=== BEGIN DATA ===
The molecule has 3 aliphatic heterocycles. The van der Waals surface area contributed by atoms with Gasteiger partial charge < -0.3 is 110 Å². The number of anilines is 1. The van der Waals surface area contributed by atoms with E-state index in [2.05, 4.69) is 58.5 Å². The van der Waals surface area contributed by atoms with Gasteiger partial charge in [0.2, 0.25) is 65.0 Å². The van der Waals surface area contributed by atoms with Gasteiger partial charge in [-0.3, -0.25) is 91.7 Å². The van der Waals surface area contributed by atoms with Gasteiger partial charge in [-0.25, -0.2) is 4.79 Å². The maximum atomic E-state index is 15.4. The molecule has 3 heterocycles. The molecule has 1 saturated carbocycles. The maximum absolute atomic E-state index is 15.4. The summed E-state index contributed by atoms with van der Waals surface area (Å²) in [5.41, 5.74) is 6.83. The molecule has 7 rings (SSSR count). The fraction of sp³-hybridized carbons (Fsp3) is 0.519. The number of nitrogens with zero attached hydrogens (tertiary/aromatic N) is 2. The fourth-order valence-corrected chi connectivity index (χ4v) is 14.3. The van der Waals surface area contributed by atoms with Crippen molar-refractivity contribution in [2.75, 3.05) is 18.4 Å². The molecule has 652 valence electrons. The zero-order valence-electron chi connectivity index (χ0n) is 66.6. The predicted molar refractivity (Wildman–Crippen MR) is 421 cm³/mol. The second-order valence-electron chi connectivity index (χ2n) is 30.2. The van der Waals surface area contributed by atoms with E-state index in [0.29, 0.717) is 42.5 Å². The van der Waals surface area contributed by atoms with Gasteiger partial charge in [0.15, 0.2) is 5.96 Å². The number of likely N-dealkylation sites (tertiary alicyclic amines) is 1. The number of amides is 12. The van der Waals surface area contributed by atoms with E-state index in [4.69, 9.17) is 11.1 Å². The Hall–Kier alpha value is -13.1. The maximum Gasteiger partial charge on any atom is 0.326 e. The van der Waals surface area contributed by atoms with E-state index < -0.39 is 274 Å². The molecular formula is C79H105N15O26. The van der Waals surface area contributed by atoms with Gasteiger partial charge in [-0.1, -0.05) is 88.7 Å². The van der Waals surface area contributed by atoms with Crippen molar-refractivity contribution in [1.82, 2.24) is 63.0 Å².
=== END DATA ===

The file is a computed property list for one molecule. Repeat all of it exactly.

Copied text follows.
The molecule has 3 aliphatic heterocycles. The van der Waals surface area contributed by atoms with Gasteiger partial charge < -0.3 is 110 Å². The number of anilines is 1. The van der Waals surface area contributed by atoms with E-state index in [2.05, 4.69) is 58.5 Å². The van der Waals surface area contributed by atoms with Gasteiger partial charge in [0.2, 0.25) is 65.0 Å². The van der Waals surface area contributed by atoms with Gasteiger partial charge in [-0.3, -0.25) is 91.7 Å². The van der Waals surface area contributed by atoms with Gasteiger partial charge in [-0.25, -0.2) is 4.79 Å². The maximum atomic E-state index is 15.4. The molecule has 3 heterocycles. The molecule has 1 saturated carbocycles. The maximum absolute atomic E-state index is 15.4. The summed E-state index contributed by atoms with van der Waals surface area (Å²) in [5.41, 5.74) is 6.83. The molecule has 7 rings (SSSR count). The fraction of sp³-hybridized carbons (Fsp3) is 0.519. The number of nitrogens with zero attached hydrogens (tertiary/aromatic N) is 2. The fourth-order valence-corrected chi connectivity index (χ4v) is 14.3. The van der Waals surface area contributed by atoms with Crippen molar-refractivity contribution in [2.75, 3.05) is 18.4 Å². The molecule has 652 valence electrons. The zero-order valence-electron chi connectivity index (χ0n) is 66.6. The predicted molar refractivity (Wildman–Crippen MR) is 421 cm³/mol. The second-order valence-electron chi connectivity index (χ2n) is 30.2. The van der Waals surface area contributed by atoms with E-state index in [0.29, 0.717) is 42.5 Å². The van der Waals surface area contributed by atoms with Gasteiger partial charge in [0.15, 0.2) is 5.96 Å². The number of likely N-dealkylation sites (tertiary alicyclic amines) is 1. The number of amides is 12. The van der Waals surface area contributed by atoms with E-state index in [4.69, 9.17) is 11.1 Å². The Hall–Kier alpha value is -13.1. The maximum Gasteiger partial charge on any atom is 0.326 e. The van der Waals surface area contributed by atoms with E-state index < -0.39 is 274 Å². The molecular formula is C79H105N15O26. The van der Waals surface area contributed by atoms with Gasteiger partial charge in [-0.1, -0.05) is 88.7 Å². The van der Waals surface area contributed by atoms with Crippen molar-refractivity contribution in [1.82, 2.24) is 63.0 Å².